Female Genital Mutilation

11.22 am

Baroness Rendell of Babergh asked Her Majesty’s Government:

Baroness Thornton: My Lords, health professionals have a duty to ensure that they work within safeguarding law as well as professional codes. For women who have undergone female genital mutilation, it is normally expected that information is shared with others, with the woman’s consent. When FGM comes to the attention of any professional, consideration needs to be given to any child protection implications, for example younger siblings and members of the extended family, and a referral made to social services or the police if appropriate. Indeed, under the Children Act 1989, everyone with information that a child is potentially or actually at risk of significant harm must inform social services or the police.

Baroness Rendell of Babergh: My Lords, I thank my noble friend for that Answer. Is she aware that estimates of the number of women involved and their geographic location made by agencies all over the country are necessarily based on estimates, so the figure of just under 270,000 may be very wide of the mark? Can she ask if the Government would fund a confidential inquiry, possibly done by a university, to establish the number of cases of FGM and other significant data such as the geography of its occurrence? Does she agree that this would be of great benefit to health professionals, so that difficulties in gynaecological examination, notably the use of the speculum, could be anticipated and a woman’s fears allayed? The data might also be of benefit to the police in bringing forward prosecutions; there have been no prosecutions under the 2003 Act, which is now five years old.

Baroness Thornton: My Lords, I commend my noble friend’s record on this issue and record the debt of gratitude that we owe to her persistence in pursuing it with other Members of the House who have been active in this regard over many years. The Department of Health has commissioned research on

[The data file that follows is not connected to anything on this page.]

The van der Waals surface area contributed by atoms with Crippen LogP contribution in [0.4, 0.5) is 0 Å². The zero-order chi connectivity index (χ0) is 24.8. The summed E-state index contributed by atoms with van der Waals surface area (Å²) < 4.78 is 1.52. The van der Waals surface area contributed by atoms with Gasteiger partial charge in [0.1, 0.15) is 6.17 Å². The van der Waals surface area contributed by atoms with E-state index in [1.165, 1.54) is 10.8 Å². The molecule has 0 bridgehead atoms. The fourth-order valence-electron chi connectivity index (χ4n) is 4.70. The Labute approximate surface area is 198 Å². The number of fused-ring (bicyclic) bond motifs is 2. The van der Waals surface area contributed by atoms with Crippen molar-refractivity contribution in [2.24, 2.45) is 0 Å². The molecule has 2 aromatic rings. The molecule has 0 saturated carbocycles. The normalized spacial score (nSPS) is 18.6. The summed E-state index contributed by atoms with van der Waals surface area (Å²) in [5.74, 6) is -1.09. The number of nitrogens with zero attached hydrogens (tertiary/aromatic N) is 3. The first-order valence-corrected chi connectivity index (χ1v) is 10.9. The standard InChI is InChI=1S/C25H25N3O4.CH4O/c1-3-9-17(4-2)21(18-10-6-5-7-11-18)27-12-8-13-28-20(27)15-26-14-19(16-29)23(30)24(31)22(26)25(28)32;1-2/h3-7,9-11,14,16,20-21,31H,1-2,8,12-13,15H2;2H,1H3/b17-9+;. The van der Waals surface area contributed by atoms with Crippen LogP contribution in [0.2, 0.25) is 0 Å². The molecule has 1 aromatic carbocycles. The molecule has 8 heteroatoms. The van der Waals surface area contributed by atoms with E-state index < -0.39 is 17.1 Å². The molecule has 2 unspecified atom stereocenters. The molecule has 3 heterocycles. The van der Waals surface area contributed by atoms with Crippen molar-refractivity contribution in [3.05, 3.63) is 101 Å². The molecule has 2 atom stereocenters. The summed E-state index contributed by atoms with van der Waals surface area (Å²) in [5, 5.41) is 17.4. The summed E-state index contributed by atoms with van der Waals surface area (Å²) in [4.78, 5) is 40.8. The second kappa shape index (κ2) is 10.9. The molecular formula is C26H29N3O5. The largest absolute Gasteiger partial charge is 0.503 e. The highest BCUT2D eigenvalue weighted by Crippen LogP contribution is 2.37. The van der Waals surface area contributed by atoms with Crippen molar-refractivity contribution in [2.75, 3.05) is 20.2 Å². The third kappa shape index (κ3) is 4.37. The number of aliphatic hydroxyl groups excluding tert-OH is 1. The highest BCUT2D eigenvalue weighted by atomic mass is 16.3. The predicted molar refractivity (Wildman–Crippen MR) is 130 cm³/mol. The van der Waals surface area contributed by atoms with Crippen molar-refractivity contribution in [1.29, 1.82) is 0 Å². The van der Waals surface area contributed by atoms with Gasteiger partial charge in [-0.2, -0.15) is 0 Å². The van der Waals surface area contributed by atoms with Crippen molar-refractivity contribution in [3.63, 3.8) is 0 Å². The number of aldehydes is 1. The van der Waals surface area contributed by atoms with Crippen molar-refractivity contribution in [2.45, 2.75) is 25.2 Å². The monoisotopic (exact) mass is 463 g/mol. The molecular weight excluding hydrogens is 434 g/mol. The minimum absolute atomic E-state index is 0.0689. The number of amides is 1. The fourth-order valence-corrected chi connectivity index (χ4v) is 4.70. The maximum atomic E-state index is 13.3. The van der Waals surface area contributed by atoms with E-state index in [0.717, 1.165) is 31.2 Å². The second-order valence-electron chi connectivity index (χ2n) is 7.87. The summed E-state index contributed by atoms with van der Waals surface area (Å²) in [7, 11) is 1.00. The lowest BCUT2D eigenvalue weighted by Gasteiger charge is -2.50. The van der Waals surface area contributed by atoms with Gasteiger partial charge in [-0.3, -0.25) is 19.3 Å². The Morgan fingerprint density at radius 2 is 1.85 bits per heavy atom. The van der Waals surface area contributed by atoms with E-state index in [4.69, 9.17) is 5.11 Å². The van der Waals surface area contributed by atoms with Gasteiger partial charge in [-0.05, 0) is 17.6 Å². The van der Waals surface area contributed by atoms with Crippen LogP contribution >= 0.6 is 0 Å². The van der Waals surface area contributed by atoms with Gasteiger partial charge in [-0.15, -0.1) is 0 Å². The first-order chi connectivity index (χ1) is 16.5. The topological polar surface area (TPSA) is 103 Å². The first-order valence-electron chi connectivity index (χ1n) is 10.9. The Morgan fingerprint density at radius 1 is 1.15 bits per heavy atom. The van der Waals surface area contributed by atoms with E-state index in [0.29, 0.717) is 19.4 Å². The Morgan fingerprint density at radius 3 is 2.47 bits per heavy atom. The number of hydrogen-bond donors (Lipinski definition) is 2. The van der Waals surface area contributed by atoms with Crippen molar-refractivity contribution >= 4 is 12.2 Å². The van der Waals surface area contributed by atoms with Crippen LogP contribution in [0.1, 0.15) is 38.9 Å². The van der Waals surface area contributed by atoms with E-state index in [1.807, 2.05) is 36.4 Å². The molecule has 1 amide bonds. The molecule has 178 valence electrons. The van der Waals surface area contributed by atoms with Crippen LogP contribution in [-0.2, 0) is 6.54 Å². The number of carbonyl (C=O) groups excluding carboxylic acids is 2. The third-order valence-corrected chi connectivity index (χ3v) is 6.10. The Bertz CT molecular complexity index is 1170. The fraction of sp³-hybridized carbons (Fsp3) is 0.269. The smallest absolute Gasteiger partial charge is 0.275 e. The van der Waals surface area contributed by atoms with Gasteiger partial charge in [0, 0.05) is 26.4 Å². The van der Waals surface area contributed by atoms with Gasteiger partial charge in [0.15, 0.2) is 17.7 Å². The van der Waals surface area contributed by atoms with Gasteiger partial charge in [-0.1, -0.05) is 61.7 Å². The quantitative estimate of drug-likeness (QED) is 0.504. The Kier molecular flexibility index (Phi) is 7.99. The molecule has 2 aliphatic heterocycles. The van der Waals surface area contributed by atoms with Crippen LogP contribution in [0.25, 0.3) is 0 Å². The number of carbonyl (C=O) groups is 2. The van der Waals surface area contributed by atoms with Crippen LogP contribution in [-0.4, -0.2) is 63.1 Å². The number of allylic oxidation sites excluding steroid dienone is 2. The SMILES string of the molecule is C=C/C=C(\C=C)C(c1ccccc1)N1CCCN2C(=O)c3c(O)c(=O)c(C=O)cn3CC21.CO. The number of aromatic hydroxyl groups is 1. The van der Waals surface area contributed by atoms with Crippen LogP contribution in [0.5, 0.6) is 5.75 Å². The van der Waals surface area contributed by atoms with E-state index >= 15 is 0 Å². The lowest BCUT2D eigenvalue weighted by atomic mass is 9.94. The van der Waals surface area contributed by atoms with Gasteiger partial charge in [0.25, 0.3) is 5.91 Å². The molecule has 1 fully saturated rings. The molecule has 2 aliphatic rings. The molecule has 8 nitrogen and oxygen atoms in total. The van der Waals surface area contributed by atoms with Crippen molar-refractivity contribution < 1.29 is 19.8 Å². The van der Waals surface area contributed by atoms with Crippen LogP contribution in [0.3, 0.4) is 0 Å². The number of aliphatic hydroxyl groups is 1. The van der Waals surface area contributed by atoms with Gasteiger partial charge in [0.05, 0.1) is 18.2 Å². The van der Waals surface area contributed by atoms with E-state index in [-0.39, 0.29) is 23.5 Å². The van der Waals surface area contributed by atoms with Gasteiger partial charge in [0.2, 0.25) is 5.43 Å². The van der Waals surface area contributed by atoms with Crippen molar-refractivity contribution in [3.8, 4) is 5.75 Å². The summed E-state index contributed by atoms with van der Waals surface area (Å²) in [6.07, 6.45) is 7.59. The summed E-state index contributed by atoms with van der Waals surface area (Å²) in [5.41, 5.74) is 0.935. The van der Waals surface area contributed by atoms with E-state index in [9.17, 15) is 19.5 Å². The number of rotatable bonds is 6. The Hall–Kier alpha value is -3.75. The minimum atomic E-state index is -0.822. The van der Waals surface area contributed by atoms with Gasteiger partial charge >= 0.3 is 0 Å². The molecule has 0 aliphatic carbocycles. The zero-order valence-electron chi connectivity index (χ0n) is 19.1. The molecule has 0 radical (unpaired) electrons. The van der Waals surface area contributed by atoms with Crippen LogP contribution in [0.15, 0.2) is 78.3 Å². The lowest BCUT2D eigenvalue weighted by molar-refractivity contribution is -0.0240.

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the prevalence of FGM and has instigated awareness-raising initiatives, including training for health professionals which includes the appropriate response to FGM, information-sharing and a comprehensive training video. Indeed, this week a cross-government regional information exhibition is beginning to raise awareness of FGM, forced marriage and so-called honour-based violence for front-line professionals to increase their understanding and knowledge. I take on board the very good point made by my noble friend. I undertake to take this away and to explore what further might be done.

Lord Walton of Detchant: My Lords, does the Minister accept that there were for some years unsubstantiated rumours to the effect that certain doctors serving immigrant communities were prepared to carry out so-called female circumcision? I am sure she is aware that the Police and Criminal Evidence Act 1984 makes it quite clear that it is appropriate for a doctor to breach medical confidentiality to aid the police in the investigation of a grave or serious crime. Does not she therefore agree that this illegal act of genital mutilation is a serious crime and that any doctor thereby disclosing this information to the police, without consent, would not be in breach of the law?

Baroness Thornton: My Lords, the noble Lord is right: doctors are bound to release such information to the police—of course they are. As well as pursuing a legal framework around domestic violence and child protection it is very important that we work with the communities where FGM may occur. That is why initiatives such as the Metropolitan Police’s Project Azure and financial support for the FORWARD organisation, which is campaigning on this issue, are also very important.

Baroness Tonge: My Lords, I was a member of the all-party group in the other place that investigated female genital mutilation way back in 1998. Despite its very comprehensive report and the renewal of the original 1985 Act of Parliament in 2003, there have still not been any prosecutions for female genital mutilation practised either in this country or on our citizens who go abroad for this horrendous operation. I appreciate that it is a desperately sensitive and difficult issue, but does not the Minister agree that until we have a well publicised prosecution of someone who has committed this act we shall not get any real progress?